Urbanisation has been a major factor in shaping modern Mongolia. Recent demographic changes in the country’s four major geographical areas have stark implications for the construction sector. In 1990 the percentages of the population living in the Western Region and the Khangai Region were similar to those living in Ulaanbaatar, at 20%, 27% and 26%, respectively. By 2000 the capital was home to around 30% of the population, and by 2010 around 40% of the population lived in Ulaanbaatar, whereas the Western Region had shrunk to around 14%, Khangai to around 20% and the Eastern Region to just over 7%. The Central Region, not including Ulaanbaatar, was home to the rest.
HOUSING WOES: Due to these changes, Ulaanbaatar currently faces a major housing challenge. Some 60% of the city’s population, primarily new arrivals, currently live in sub-standard ger (tent) cities. At the same time, many rural aimags (provinces) and soum (counties) have suffered from rapid depopulation and deskilling, as people head for new opportunities in the capital.
With this in mind, the government recently launched the New Development Programme (NDP), a major construction initiative that seeks both to provide proper housing for the migrant population in Ulaanbaatar and to revitalise the regions. Rural road building is part of the plan (see overview), as is the construction of large numbers of houses in each region under the “100,000 houses” project (see analysis). Another major component of the NDP aims to develop the soums.
BACK TO THE HEARTLAND: As the capital attracts a greater proportion of the population, rural areas have begun to suffer from a lack of local funds and, consequently, local amenities, which has further accelerated the urban drift. Under the NDP, the government has embarked on a programme to build 96 soum centres. These will be located in key counties, with each centre being a compound in which a kindergarten, school, hospital, sports and cultural centre, dormitory, mayor’s office and local government services buildings will be located. Each individual compound will cover around 11,700 sq metres and is expected to cost $7m-10m. Altogether, the project is expected to require investment of around $700m. Additionally, the Ministry of Roads, Transportation, Construction and Urban Development (MRTCUD) plans to construct a major housing project – consisting of around 400 new buildings on average – around each new soum centre.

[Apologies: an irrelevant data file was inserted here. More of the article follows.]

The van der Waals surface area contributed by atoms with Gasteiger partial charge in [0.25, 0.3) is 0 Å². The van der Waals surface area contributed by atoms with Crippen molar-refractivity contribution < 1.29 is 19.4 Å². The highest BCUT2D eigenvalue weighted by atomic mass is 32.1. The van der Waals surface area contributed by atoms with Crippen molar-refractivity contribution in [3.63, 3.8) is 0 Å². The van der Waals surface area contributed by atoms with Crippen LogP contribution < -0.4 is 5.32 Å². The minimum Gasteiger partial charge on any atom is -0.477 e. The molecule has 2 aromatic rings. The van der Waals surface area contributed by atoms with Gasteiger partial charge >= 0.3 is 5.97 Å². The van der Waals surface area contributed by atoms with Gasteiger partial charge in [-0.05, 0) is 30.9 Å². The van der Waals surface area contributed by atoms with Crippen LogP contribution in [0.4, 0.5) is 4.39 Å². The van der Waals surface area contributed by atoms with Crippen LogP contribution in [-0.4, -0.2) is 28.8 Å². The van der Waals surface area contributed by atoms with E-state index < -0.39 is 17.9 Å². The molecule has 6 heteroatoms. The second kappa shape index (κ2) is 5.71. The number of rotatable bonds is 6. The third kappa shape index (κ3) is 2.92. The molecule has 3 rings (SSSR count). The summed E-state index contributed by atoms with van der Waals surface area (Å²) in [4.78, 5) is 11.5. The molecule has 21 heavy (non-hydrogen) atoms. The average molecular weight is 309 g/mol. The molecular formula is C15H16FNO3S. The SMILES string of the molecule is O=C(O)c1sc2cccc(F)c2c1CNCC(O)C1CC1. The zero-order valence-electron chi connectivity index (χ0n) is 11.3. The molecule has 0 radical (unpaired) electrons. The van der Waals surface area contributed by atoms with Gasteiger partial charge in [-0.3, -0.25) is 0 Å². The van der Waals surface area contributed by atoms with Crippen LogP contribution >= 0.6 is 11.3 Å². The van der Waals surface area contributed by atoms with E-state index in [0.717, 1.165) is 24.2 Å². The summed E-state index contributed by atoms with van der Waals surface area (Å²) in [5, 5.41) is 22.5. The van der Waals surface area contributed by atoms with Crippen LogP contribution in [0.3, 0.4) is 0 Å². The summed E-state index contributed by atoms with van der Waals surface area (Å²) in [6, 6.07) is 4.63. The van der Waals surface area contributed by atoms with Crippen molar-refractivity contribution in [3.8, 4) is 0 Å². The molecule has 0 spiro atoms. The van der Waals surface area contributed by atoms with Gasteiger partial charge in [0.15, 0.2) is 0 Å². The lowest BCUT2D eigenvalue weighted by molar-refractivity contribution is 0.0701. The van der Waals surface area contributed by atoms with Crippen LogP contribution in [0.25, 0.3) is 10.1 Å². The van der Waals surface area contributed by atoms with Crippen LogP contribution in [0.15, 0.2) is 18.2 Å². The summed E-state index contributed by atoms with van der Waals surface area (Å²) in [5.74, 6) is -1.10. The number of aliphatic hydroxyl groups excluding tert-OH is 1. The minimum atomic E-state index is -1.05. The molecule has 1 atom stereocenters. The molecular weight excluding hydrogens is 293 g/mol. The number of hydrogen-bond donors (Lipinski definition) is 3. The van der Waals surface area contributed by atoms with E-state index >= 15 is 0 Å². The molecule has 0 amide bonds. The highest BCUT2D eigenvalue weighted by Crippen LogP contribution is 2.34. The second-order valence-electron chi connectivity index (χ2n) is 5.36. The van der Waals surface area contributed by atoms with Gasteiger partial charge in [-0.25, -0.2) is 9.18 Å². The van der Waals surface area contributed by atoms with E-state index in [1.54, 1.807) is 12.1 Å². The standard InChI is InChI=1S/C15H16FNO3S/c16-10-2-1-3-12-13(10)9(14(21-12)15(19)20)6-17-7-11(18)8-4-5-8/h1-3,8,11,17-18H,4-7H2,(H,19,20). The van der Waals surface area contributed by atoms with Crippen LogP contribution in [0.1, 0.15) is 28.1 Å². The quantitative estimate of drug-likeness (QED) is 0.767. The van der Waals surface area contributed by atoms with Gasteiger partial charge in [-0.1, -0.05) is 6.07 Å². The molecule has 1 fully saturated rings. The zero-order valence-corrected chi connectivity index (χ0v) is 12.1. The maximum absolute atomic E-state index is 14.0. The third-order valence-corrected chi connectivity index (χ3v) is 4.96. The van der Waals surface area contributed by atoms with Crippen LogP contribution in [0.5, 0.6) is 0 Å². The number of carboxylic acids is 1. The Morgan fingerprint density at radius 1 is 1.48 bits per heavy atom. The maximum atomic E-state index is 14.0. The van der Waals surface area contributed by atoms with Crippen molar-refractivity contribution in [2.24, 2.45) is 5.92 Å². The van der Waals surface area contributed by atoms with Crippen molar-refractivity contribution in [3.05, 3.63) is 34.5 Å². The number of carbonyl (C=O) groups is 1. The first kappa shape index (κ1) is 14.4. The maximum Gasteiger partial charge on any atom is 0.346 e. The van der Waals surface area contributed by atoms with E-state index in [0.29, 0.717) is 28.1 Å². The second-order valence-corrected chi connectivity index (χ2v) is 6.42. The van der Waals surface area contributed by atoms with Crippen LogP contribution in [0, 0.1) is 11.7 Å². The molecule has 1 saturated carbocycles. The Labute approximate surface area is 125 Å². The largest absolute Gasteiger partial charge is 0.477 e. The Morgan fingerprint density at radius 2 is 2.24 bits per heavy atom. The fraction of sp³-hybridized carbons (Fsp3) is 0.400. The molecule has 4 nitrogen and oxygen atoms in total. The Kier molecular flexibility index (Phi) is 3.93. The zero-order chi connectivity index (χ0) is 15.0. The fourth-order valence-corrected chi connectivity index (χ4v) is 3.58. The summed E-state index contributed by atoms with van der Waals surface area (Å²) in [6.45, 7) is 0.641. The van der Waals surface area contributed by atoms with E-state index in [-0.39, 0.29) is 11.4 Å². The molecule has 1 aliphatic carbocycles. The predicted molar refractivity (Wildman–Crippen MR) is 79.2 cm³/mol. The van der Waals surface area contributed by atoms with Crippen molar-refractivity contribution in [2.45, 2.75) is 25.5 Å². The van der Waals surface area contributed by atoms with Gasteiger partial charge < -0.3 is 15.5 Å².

Under the current plan, 28 soum centres are set to be built in the Western Region of the country, 28 in the Khangai Region, 27 in the Central Region as well as 13 in the Eastern Region. As of late 2011 work had already begun on five centres and the project is expected to be completed by 2016. Mongolia’s harsh climate was a key part of the planning process. After testing a wide variety of building models and technologies, Ministry insiders told OBG that the MRTCUD had opted to use Canadian wood-frame technology to construct the centres. The ministry has adopted Canadian building codes for the project, and in conjunction with experts from British Columbia is currently training some 400 students in Canadian carpentry techniques.
MATERIAL WORLD: Wood for the soum centres will largely have to be imported. According to MRTCUD, forest cover in Mongolia is now only around 6%, about half what it was when modern Mongolia was created in 1990. Since then, the country has adopted laws that prohibit the cutting of wood. After substantial market research, MRTCUD announced that much of the wood for the soum project will be imported from Canada. The hope is that by establishing the soum centres, some of the urban migration will be halted or even reversed. The centres could eventually form the nuclei of future towns and, as local economies continue to expand, cities. For the construction sector, the soum initiative represents a potential source of new projects, as the centres will require supporting infrastructure. The project is also expected to dovetail with plans to boost the use of renewable energy in Mongolia. Wind and solar power are abundant in the country’s rural areas, and could help bring about the hoped-for return to the heartland.
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